Sunday, April 5, 2015

Tuesday's Overlooked Film: Romance de fieras (dir. Ismael Rodriguez, 1954)



Like many Mexican noir films, Ismael Rodriguez's 1955 Romance de fieras (Savage Romance) is actually a romantic melodrama with noir shadings, akin to a Humoresque. But however one categorizes it, it's a smashing film. It wastes absolutely no time getting started. Our youthful hero Javier Ponce (Joaquin Cordero), recently licensed as an attorney, is scanning newspaper want ads on a Mexico City sidewalk in front of a café, when suddenly, a shot rings out from within! Javier races inside to find industrialist Carlos Narvaez (Carlos Orellana) with a smoking gun in his hand, his best friend and fellow businessman Federico de Alba dead on the floor in front of him. "I need an attorney!" he cries - his own having fled the restaurant as soon as matters looked serious - and Javier is not only right there, but dressed as if to enter court that minute. In the space of a a few screen minutes, he has got himself a case, an acquittal on the grounds that the weapon was discharged accidentally, and a new surrogate father.

The father-son warmth between Narvaez and Ponce is complicated by the existence of Narvaez's actual son Ricardo (Armando Calvo), a playboy ne'er-do-well who takes an immediate dislike to his rival as a mere middle-class arriviste. Javier holds his own in all their encounters, full of little verbal jabs back and forth. One of the several "character plots" of the movie is the ongoing cockfight between these two. Naturally we root for Javier, an orphan whose maiden aunts Milagros and Remedios (non-homicidal versions of the pair in Arsenic and Old Lace) put him through school and also raised his younger brother.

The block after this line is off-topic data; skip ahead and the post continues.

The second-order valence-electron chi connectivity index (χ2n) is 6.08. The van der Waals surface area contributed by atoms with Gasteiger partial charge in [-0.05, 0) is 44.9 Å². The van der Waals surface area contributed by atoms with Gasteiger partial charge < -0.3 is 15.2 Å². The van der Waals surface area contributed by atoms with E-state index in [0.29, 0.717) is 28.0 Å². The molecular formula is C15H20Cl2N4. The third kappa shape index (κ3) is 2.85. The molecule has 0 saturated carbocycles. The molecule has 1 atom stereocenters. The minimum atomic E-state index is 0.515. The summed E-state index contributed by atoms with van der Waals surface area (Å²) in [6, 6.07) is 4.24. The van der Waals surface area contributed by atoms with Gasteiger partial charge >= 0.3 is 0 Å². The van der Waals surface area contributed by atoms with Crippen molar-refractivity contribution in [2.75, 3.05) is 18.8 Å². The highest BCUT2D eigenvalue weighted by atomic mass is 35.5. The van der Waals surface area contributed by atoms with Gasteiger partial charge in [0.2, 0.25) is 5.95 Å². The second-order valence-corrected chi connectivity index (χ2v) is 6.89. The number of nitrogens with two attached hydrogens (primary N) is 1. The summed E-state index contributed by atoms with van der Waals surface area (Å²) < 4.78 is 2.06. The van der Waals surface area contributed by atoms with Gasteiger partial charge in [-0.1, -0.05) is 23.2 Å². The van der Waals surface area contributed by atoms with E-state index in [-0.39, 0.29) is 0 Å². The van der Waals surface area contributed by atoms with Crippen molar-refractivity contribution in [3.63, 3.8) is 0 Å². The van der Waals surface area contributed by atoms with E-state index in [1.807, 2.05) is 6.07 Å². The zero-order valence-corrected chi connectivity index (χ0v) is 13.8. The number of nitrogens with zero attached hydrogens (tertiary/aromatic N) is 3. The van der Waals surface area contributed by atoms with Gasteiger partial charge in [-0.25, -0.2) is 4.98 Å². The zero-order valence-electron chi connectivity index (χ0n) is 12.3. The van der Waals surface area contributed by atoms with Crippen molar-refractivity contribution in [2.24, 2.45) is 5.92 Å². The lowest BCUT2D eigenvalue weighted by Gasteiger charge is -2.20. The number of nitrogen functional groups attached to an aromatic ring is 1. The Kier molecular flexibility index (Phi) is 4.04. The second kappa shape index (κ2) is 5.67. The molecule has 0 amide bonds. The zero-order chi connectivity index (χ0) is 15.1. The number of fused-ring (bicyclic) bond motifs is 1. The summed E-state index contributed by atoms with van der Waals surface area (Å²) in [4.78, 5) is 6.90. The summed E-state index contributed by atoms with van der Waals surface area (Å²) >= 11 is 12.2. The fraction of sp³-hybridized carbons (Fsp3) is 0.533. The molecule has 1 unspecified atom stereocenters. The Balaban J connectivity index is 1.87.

Joaquin Cordero was 33 when Romance de fieras was released, in the early stages of a very successful career as a leading man; he passed away in 2013 at age 89. The best comparison I can think of for his particular blend of good looks and acting talent is William Holden (take that as very high praise).

Armando Calvo, who oozes insincerity and untrustworthiness in this movie, would also have a successful career, splitting his time between Mexico and Spain (where his father Juan Calvo was also a well-known actor).

Carlos Orellana was a triple threat as a character actor, writer (he co- wrote the Romance de fieras screenplay with Ismael Rodriguez, from Asuncion Aiza Banduni's novel), and director.

The movie bounces back and forth between Mexico City and Javier Ponce's home-town of Patzcuaro in Michoacan State on Mexico's west coast. He has bought his dotty aunts a new house, and is keeping a hand in with the rearing of his teen-age brother. His re-appearance on the home-town scene as a tall, handsome, charming, successful, and single young attorney has all the local gals swooning, but none can compete with Patricia (Veronica Loyo), who is exceedingly pretty and knows it, and swoops in for the kill in record time. Although Veronica Loyo faded from the film scene in the Sixties, she nails all of her scenes here, in what has to be one of the most likable portraits of an unabashed husband-hunter in film history. Her style is to announce her strategies up-front and then dare Javier to resist them; she's adorable.



But there is another type of romance besides her practical, let's-get-down-to-business-and-start-planning-the-wedding manner, and naturally the movie must put up a darker, moodier, crazier - "savage" - love as Patricia's competition. Her parents have rented out a palatial country estate that just happens to be in their property portfolio, to a mysterious young woman known - wouldn't you guess? - as "La misteriosa" (Martha Roth). She lives there in semi-seclusion with several servants and a small pack of ferocious dogs, playing Chopin for hours on end as her tears wet the keyboard. The dogs tear an intruder to death early on, all in a week in the countryside apparently, because it isn't mentioned again - but whenever the movie needs an air of threat, there they are snarling and straining at their chains. They will figure in the finale, of course.